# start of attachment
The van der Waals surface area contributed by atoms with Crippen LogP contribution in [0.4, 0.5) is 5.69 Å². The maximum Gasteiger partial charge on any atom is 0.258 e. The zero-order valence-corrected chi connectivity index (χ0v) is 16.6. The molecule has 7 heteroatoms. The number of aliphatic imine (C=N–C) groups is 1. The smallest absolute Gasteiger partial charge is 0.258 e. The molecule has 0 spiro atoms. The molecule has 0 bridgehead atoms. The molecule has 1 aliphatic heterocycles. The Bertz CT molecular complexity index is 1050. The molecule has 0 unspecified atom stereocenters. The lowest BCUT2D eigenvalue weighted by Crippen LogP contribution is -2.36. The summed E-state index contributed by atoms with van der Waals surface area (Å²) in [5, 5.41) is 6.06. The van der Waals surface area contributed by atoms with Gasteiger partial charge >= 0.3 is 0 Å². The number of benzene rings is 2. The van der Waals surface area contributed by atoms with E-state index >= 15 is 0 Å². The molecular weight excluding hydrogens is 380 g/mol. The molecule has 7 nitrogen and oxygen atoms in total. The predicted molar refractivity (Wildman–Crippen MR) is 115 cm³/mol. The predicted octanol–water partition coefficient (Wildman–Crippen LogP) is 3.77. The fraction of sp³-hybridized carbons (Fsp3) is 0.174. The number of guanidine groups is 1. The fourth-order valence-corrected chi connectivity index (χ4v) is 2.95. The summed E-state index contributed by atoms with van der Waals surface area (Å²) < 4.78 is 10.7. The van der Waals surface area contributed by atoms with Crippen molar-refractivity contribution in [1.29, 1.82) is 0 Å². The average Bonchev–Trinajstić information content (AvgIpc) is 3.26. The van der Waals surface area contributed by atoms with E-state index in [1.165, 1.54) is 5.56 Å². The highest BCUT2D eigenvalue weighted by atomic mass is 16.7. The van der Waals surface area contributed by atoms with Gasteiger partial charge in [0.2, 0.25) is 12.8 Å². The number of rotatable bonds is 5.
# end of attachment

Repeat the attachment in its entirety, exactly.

The van der Waals surface area contributed by atoms with Crippen LogP contribution in [0.4, 0.5) is 5.69 Å². The maximum Gasteiger partial charge on any atom is 0.258 e. The zero-order valence-corrected chi connectivity index (χ0v) is 16.6. The molecule has 7 heteroatoms. The number of aliphatic imine (C=N–C) groups is 1. The smallest absolute Gasteiger partial charge is 0.258 e. The molecule has 0 spiro atoms. The molecule has 0 bridgehead atoms. The molecule has 1 aliphatic heterocycles. The Bertz CT molecular complexity index is 1050. The molecule has 0 unspecified atom stereocenters. The lowest BCUT2D eigenvalue weighted by Crippen LogP contribution is -2.36. The summed E-state index contributed by atoms with van der Waals surface area (Å²) in [5, 5.41) is 6.06. The van der Waals surface area contributed by atoms with Gasteiger partial charge >= 0.3 is 0 Å². The number of benzene rings is 2. The van der Waals surface area contributed by atoms with E-state index >= 15 is 0 Å². The molecular weight excluding hydrogens is 380 g/mol. The molecule has 7 nitrogen and oxygen atoms in total. The predicted molar refractivity (Wildman–Crippen MR) is 115 cm³/mol. The predicted octanol–water partition coefficient (Wildman–Crippen LogP) is 3.77. The fraction of sp³-hybridized carbons (Fsp3) is 0.174. The number of guanidine groups is 1. The fourth-order valence-corrected chi connectivity index (χ4v) is 2.95. The summed E-state index contributed by atoms with van der Waals surface area (Å²) < 4.78 is 10.7. The van der Waals surface area contributed by atoms with Crippen molar-refractivity contribution in [1.29, 1.82) is 0 Å². The average Bonchev–Trinajstić information content (AvgIpc) is 3.26. The van der Waals surface area contributed by atoms with E-state index in [1.165, 1.54) is 5.56 Å². The highest BCUT2D eigenvalue weighted by atomic mass is 16.7. The van der Waals surface area contributed by atoms with Gasteiger partial charge in [0.2, 0.25) is 12.8 Å². The number of rotatable bonds is 5.